C# await is the
Haskell do notation

written by Ruud van Asseldonk

As a follow-up to the task monad, let’s make a comparison between the new async and await syntax in C# 5, and the do notation in Haskell. Two constructs that might seem unrelated at first, allow code to be written in a form that is exactly the same.

The do notation

Haskellers figured out that monads could be used to do IO a long time ago, but it was clumsy. Consider the classic example of asking a user for a name and printing it back. In Haskell, we would start with:

askFirstName = putStrLn "What is your first name?" >> getLine
askLastName  = putStrLn "What is your last name?"  >> getLine
sayHi firstName lastName = putStrLn $ "Hello " ++ firstName ++
                           " " ++ lastName ++ "."

For those new to Haskell, the >> operator here sequences two operations, so that the message is printed before a name is read. The $ is like an opening parenthesis with an implicit closing parenthesis, and ++ concatenates strings.

In normal, synchronous C#, this could be written as follows:

string AskFirstName()
  Console.WriteLine("What is your first name?");
  return Console.ReadLine();

string AskLastName()
  Console.WriteLine("What is your last name?");
  return Console.ReadLine();

void SayHi(string firstName, string lastName)
  Console.WriteLine("Hello {0} {1}.", firstName, lastName);

Now these functions and methods need to be composed to create the program. Without the do notation, the Haskell version is acceptable, but misleading. The indentation that I use here is allowed, but it hides the fact that lambdas are nested deeper and deeper.

main = askFirstName
       >>= \firstName -> askLastName
       >>= \lastName -> sayHi firstName lastName

The >>= is the monadic ‘bind’ operator, which in this case ensures that its left hand side (the previous line) is executed before its right hand side. In Haskell, the \ introduces a lambda function, with arguments before the ->, and the body after it. The C# analog looks more comprehensible:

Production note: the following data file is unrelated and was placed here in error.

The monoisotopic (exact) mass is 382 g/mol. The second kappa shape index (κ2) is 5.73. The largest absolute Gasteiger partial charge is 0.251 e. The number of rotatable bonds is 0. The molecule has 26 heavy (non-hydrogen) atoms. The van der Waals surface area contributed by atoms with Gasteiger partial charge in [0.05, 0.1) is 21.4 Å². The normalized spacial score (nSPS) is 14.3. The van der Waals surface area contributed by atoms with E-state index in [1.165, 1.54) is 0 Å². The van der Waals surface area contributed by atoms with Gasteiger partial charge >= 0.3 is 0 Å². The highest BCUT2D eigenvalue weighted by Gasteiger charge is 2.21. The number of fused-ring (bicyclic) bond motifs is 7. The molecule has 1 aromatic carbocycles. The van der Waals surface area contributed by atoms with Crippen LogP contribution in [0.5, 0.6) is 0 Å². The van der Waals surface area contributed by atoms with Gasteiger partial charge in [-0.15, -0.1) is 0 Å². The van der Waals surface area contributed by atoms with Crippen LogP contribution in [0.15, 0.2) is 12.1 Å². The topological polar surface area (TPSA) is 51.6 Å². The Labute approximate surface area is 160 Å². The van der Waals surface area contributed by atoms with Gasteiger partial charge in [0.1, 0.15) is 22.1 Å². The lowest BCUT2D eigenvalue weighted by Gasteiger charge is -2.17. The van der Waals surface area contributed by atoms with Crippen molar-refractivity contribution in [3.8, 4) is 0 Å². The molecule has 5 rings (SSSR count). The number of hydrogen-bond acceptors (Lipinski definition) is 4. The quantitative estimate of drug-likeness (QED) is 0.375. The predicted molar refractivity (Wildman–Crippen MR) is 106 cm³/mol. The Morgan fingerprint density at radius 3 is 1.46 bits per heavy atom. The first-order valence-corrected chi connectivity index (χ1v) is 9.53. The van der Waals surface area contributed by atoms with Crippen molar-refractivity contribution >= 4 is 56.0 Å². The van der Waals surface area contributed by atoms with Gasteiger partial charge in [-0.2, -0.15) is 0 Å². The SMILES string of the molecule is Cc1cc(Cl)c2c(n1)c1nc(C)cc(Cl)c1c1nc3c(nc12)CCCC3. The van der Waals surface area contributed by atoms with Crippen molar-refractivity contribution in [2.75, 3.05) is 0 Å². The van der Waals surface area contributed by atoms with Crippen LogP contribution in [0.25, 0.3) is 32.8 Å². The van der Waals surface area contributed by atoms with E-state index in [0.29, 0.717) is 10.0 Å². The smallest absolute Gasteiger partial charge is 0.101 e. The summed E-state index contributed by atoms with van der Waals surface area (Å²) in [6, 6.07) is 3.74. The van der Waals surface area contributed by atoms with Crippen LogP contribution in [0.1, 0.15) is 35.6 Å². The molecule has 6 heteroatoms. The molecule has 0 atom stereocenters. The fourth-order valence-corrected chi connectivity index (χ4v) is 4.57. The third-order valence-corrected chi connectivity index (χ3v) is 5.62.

void Main()
  string firstName = AskFirstName();
  string lastName  = AskLastName();
  SayHi(firstName, lastName);

Expressing this kind of sequential code imperatively just makes more sense, so the Haskell people came up with the do notation. The do notation allows one to write the following:

main = do
       firstName <- askFirstName
       lastName  <- askLastName
       sayHi firstName lastName

As you can see, this resembles an imperative programming style. The compiler translates it into the first version. With monads and the do notation, Haskell has powerful tools to write pure progams in a convenient manner.

Re-discovering the wheel

So far, the C# version has been synchronous. What if Console offered asynchronous methods? This might seem far-fetched, but if you replace our simple example with a network socket in a high-performance web service, it makes a lot of sense to use asynchronous tasks if the work is IO-bound. Let’s pretend that we have AskFirstNameAsync which asks for a name and reads it from the console in a non-blocking way. It should return a Task<string>. Similarly, we need AskLastNameAsync, and SayHiAsync which returns a Task. If we use some of the Then methods that I have talked about before, the async program could be written as follows:

Task MainAsync()
  return AskFirstNameAsync()
  .Then(firstName => AskLastNameAsync()
  .Then(lastName => SayHiAsync(firstName, lastName)));

Except for syntactic differences, this version has exactly the same form as the first Haskell attempt. (Note that the indentation is misleading here as well.) Just like the Haskellers, the C# people recognised that this is a not the best way to write non-blocking code, so they introduced await. With await, the code can be re-written as follows:

async Task MainAsync()
  string firstName = await AskFirstNameAsync();
  string lastName = await AskLastNameAsync();
  await SayHiAsync(firstName, lastName);

Better indeed, but the remarkable thing is — this code has exactly the same structure as the Haskell version with do notation! I do not know whether the C# designers were inspired by the do notation, but it is striking that the constructs are so similar, both in the clumsy syntax, as well as the improved syntax. Also note the similarity between asynchronous C# and Haskell: Haskell code naturally has this asynchronous form, and it supports non-blocking IO with minimal effort.

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